|Date: Friday, May 4, 2018. 1121Z
|Location: 53.1631° N, 9.0760° W — Aughinish
|WX: 12 knots from SE (235°). 14°. Waves: 0.5m
“Nobody touch anything!” was Niall’s clear instruction to one and all.
It was a strange perspective, sitting on the high side of a Sigma 33,
staring down at the sea directly below.
As a dinghy sailor, I’m used to capsizing.
I’m used to that slow-motion car crash as you traverse
through the mental states of “yes, we can hold the spinnie on this reach”,
through “I don’t think we’ll make it” and eventually “we’re going in…”
Before I sailed and raced dinghies, I had expected a capsize to be a dramatic,
One minute, you’re upright, sailing along enjoying the scenery.
A brief nanosecond later, and you’re in the water with sail
and boat on top of you.
As it happens, it’s not like that.
The boat heels and heels some more,
releasing pressure as she increases the heel angle.
But eventually gravity and Newton’s Laws intervene,
and over she goes.
It might take seconds, but it does indeed feel like minutes.
There have been times when the capsize has been quite dramatic,
Including that one particular time when Morgan and I decided to run dead downwind
under spinnaker, in a Force 6.
It was during the Laser II Regionals, and we smiled and laughed at the other boats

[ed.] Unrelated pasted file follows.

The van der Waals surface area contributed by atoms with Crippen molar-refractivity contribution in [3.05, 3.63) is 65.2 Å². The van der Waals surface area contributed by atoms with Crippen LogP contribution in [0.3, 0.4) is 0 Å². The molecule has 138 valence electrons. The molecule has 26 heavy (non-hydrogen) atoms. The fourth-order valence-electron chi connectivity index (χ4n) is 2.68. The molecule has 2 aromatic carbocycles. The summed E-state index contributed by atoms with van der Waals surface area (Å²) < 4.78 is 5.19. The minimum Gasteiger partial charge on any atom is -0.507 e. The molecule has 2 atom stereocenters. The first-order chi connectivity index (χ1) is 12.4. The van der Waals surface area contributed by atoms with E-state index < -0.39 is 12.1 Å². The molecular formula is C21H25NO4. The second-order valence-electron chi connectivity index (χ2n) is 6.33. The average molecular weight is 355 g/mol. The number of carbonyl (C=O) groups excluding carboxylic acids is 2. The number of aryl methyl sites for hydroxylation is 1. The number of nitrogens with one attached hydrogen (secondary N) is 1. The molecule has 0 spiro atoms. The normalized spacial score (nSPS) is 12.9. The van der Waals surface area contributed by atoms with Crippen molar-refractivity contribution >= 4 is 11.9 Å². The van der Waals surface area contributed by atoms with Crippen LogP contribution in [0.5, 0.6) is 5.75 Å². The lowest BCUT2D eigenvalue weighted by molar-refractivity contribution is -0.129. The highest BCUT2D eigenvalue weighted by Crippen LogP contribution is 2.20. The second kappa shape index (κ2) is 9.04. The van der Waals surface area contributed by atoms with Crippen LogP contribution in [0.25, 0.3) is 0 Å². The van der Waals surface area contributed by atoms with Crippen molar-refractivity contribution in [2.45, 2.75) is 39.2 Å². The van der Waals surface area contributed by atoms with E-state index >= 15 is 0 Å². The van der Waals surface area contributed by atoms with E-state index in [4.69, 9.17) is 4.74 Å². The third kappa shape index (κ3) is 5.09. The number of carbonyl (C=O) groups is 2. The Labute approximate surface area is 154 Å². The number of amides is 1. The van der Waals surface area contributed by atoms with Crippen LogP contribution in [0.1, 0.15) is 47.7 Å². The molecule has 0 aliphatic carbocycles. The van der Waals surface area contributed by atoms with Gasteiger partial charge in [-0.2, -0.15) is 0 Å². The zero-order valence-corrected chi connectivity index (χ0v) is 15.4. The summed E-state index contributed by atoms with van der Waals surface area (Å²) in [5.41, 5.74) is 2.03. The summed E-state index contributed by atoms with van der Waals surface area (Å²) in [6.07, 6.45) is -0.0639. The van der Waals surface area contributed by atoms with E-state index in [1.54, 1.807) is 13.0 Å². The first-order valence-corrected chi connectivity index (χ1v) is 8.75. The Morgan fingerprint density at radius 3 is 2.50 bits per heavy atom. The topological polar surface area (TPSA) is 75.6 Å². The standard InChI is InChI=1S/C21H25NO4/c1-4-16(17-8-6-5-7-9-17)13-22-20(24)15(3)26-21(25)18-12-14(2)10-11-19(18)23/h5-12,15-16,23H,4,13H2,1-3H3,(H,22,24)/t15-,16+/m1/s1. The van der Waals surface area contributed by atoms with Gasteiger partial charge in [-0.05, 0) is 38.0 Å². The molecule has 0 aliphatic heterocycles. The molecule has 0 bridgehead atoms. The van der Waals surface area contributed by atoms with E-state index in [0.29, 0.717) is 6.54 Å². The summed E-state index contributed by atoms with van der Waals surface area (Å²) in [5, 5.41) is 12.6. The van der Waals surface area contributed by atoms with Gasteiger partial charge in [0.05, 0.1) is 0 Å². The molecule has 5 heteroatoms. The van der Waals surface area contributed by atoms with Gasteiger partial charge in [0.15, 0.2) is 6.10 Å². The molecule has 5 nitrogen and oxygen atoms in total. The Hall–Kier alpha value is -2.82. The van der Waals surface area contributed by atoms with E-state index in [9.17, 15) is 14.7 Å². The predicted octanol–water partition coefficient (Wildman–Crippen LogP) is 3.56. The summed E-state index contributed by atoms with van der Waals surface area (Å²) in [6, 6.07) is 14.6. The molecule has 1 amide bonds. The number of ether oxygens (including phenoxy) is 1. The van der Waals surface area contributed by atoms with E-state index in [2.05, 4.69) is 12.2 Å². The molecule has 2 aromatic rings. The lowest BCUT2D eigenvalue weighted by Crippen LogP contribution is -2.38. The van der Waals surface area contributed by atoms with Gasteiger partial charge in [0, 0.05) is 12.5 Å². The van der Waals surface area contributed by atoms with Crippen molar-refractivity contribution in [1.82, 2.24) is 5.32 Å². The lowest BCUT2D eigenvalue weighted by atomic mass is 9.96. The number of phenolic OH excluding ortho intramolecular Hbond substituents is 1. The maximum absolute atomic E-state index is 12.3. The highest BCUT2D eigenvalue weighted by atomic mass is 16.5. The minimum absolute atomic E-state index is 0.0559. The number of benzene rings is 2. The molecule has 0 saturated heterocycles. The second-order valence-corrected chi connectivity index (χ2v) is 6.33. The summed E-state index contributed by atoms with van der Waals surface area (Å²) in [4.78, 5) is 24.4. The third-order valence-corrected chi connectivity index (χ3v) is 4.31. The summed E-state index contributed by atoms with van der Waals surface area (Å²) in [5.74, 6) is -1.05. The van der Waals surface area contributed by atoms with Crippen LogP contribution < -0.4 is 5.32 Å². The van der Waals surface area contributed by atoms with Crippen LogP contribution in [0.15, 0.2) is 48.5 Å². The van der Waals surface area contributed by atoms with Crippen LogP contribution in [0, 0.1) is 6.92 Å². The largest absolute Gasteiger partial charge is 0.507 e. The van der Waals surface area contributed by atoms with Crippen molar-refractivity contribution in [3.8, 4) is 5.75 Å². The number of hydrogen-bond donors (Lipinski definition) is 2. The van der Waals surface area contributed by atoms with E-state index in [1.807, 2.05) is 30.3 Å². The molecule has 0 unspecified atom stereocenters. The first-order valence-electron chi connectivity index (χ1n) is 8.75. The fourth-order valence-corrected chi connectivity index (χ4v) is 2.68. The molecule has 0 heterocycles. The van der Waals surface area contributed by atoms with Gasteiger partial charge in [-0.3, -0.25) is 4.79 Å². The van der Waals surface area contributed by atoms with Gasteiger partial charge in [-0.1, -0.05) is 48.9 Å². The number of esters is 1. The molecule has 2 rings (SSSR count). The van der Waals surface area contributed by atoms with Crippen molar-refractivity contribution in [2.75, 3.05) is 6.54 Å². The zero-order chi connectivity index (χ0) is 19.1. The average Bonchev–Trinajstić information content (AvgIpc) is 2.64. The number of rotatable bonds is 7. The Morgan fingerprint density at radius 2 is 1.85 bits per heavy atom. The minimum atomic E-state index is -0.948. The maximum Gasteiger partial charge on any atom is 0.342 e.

under white sails, gybing their way downwind.
Pride comes before a fall, as they might have said to us.
But this was different.
This was a large, heavy keelboat on her ear.
The technical definition of a capsize is the masthead is in the water.
This wasn’t quite a capsize, then, but the masthead was definitely
on the verge of going for a dip.
The result of a nasty broach under spinnaker while
ten miles offshore.
Ten miles through bleak, drizzly Irish summer weather.
The Mizzen Lighthouse was to the North of us, indistinct on the horizon.
It’s an odd sensation, seeing the starboard lifelines under water,
waves lapping over the winch and into the cockpit, even threatening the
companionway, noticeably missing its washboards.